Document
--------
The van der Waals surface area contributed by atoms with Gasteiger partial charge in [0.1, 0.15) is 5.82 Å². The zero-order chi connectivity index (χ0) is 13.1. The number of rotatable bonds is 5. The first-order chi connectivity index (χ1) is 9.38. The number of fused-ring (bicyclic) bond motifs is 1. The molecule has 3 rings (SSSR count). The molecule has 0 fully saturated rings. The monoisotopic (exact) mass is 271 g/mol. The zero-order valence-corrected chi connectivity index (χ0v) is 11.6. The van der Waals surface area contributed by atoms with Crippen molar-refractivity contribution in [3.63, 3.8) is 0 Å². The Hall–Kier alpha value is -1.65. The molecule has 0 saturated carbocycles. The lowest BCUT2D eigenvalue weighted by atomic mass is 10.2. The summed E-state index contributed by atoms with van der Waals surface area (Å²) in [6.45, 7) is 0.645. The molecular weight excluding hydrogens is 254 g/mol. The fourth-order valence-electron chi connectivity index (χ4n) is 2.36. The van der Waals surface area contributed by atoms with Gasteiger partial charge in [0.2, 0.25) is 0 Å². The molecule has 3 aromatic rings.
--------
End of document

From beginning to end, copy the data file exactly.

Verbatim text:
The van der Waals surface area contributed by atoms with Gasteiger partial charge in [0.1, 0.15) is 5.82 Å². The zero-order chi connectivity index (χ0) is 13.1. The number of rotatable bonds is 5. The first-order chi connectivity index (χ1) is 9.38. The number of fused-ring (bicyclic) bond motifs is 1. The molecule has 3 rings (SSSR count). The molecule has 0 fully saturated rings. The monoisotopic (exact) mass is 271 g/mol. The zero-order valence-corrected chi connectivity index (χ0v) is 11.6. The van der Waals surface area contributed by atoms with Crippen molar-refractivity contribution in [3.63, 3.8) is 0 Å². The Hall–Kier alpha value is -1.65. The molecule has 0 saturated carbocycles. The lowest BCUT2D eigenvalue weighted by atomic mass is 10.2. The summed E-state index contributed by atoms with van der Waals surface area (Å²) in [6.45, 7) is 0.645. The molecular weight excluding hydrogens is 254 g/mol. The fourth-order valence-electron chi connectivity index (χ4n) is 2.36. The van der Waals surface area contributed by atoms with Gasteiger partial charge in [0.2, 0.25) is 0 Å². The molecule has 3 aromatic rings.